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Beware! Eyes can signal risk of cardiovascular disease

Excessive sugar in the blood or hyperglycaemia tends to have a toxic effect in the human body. And one of the organs to get profoundly affected is the eye. Diabetics also develop abnormal blood vessels in the back of their eyes, which are fragile and prone to bleeding. This in turn can cause vision problems. If left unchecked, hyperglycaemia can cause diabetic retinopathy and end up affecting the vision. So visit the doctor as soon as possible if you start seeing these symptoms.

Early intervention is the key for preventing the disease in those with an increased risk.

Written by Agencies |Published : April 22, 2018 12:14 PM IST

Structural changes in the retina of adolescents could reveal their risk of cardiovascular disease later, say researchers including one of Indian-origin.

The findings showed adolescents -- particularly males -- with poorer health-related quality of life had wider arteriolar and narrower venular blood vessels in the retina.

"These particular changes are possible indicators for future cardiovascular disease risk," said lead researcher Bamini Gopinath, Associate Professor at The Westmead Institute for Medical Research in Sydney, Australia.

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"Our research indicates the subtle changes to retinal blood vessels could be promising indicators of a future risk of cardiovascular disease," Gopinath added.

The research, published in the journal Scientific Reports, showed adolescents with poorer scores in the social and mental well-being domains of "health-related quality of life" have structural changes in their retinal blood vessels that could be associated with an increased risk of cardiovascular disease in later life.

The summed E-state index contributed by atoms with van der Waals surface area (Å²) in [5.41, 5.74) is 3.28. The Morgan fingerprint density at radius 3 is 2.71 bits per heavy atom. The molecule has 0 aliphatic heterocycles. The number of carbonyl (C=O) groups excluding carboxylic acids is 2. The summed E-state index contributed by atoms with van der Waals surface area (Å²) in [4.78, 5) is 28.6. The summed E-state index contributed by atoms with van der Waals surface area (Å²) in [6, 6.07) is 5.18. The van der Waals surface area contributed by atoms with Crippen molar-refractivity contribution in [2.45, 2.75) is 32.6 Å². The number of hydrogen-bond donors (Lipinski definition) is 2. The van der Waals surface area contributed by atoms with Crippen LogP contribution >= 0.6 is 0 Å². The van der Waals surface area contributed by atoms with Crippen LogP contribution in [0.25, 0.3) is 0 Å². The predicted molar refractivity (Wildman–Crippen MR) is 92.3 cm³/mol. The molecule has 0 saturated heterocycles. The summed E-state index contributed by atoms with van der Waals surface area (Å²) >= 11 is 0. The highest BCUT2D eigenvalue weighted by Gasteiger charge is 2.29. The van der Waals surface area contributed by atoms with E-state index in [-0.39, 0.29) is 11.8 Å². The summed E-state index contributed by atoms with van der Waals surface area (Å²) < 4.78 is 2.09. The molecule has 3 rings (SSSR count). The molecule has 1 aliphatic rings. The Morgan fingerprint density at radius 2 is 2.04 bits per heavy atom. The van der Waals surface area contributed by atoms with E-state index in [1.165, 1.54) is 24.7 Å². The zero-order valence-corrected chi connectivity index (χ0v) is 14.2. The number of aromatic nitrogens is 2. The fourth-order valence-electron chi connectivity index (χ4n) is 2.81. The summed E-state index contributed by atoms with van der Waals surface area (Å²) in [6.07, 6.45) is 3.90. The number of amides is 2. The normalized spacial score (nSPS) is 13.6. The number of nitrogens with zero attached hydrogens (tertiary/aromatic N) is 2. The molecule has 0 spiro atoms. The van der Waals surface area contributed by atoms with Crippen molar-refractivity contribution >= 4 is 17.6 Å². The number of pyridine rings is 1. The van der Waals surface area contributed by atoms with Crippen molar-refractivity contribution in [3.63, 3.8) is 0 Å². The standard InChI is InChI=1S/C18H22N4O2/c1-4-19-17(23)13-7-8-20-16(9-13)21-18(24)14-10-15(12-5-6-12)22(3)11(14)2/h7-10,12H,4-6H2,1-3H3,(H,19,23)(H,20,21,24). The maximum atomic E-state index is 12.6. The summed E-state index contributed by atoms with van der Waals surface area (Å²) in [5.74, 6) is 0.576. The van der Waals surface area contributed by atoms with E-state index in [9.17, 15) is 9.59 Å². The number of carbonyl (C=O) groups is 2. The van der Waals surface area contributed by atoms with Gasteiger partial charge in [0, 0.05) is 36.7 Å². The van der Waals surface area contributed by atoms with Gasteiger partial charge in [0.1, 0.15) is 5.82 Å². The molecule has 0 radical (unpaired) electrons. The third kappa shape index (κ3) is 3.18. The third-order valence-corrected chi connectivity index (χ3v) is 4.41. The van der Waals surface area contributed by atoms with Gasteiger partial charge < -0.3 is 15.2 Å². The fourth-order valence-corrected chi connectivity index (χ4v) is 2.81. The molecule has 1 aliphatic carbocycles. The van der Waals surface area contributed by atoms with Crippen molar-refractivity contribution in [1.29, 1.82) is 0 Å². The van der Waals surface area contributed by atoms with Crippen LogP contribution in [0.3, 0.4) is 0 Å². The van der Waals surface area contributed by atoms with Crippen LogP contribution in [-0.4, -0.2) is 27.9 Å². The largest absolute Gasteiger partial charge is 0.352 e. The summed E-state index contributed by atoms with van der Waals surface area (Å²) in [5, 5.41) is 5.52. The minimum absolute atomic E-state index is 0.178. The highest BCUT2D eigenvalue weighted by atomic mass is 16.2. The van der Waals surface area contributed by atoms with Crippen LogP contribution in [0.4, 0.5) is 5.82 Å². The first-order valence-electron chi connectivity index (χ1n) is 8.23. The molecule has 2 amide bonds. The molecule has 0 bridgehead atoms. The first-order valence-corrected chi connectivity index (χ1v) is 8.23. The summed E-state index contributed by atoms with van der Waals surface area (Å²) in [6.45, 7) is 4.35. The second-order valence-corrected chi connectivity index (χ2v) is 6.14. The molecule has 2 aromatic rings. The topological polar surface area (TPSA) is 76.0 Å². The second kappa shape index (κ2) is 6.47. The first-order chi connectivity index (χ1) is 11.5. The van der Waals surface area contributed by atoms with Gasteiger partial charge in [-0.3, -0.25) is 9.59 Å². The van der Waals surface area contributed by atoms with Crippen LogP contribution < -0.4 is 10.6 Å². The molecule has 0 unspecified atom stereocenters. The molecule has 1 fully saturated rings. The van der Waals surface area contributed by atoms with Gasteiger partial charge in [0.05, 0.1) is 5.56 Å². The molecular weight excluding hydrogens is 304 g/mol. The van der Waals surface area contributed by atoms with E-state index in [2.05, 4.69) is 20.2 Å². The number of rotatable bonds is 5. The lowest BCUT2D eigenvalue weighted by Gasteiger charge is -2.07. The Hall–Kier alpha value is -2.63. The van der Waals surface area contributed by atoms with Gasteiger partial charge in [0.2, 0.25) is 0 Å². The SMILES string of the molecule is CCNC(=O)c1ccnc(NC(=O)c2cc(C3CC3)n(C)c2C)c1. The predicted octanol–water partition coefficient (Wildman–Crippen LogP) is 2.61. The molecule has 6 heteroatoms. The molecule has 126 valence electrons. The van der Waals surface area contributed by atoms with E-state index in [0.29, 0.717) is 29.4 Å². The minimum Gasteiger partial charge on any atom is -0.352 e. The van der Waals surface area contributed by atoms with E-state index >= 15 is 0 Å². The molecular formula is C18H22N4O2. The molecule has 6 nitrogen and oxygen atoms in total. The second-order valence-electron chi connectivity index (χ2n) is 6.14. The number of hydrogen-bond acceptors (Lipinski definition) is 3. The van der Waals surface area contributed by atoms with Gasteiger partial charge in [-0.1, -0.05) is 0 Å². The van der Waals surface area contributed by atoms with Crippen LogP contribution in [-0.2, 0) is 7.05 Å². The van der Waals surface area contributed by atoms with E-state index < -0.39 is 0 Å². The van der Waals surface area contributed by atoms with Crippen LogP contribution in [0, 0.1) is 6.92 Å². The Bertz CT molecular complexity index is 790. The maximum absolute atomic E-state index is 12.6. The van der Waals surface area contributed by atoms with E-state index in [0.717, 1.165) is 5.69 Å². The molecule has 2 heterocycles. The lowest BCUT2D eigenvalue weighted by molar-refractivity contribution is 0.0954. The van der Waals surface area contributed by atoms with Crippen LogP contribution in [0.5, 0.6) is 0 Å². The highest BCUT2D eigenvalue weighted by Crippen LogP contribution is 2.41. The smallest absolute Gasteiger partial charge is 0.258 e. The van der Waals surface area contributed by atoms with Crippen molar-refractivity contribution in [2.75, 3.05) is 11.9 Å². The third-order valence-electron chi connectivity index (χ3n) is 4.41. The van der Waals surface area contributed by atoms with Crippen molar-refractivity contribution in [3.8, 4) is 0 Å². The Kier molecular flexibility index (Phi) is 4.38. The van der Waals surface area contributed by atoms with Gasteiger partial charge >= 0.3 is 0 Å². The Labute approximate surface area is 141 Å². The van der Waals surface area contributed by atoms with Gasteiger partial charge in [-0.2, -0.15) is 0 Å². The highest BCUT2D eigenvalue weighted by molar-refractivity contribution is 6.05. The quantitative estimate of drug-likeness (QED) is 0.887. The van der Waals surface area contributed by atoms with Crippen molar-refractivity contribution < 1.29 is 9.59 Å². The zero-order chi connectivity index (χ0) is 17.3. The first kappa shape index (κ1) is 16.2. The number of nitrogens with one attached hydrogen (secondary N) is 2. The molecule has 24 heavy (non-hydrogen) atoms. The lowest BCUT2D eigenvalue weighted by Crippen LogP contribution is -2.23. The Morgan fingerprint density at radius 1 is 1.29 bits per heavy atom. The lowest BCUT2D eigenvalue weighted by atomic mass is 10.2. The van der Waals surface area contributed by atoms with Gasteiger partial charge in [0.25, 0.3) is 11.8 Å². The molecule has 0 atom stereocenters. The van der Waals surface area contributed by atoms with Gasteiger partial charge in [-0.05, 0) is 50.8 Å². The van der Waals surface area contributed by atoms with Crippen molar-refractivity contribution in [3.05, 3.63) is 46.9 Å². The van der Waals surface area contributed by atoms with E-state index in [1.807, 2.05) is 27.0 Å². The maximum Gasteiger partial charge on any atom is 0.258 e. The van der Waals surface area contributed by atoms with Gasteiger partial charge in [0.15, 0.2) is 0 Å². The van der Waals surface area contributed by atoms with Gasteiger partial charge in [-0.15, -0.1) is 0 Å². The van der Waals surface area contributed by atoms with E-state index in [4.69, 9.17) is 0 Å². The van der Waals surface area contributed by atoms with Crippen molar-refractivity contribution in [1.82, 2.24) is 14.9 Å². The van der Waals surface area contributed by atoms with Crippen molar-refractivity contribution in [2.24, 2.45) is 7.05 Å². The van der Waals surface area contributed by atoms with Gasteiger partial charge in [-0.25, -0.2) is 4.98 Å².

"Poor well-being and certain structural changes to the retina are both associated with an increased risk of future cardiovascular disease," Gopinath said.

Importantly, the health-related quality of life measures were independently linked to the structural changes we observed.

This means the changes will still occur, even if no traditional risk factors, such as higher body mass and blood pressure, are present.

According to the World Health Organisation (WHO) cardiovascular diseases are the leading cause of death globally -- more people die annually from CVDs than from any other cause.

An estimated 17.7 million people died from cardiovascular disease in 2015, representing 31 per cent of all global deaths.

Early intervention is the key for preventing the disease in those with an increased risk.

"Our findings suggest that in the future, health-related quality of life assessments could also be used to improve or add to existing evaluations of adolescent cardiovascular health," Gopinath said.

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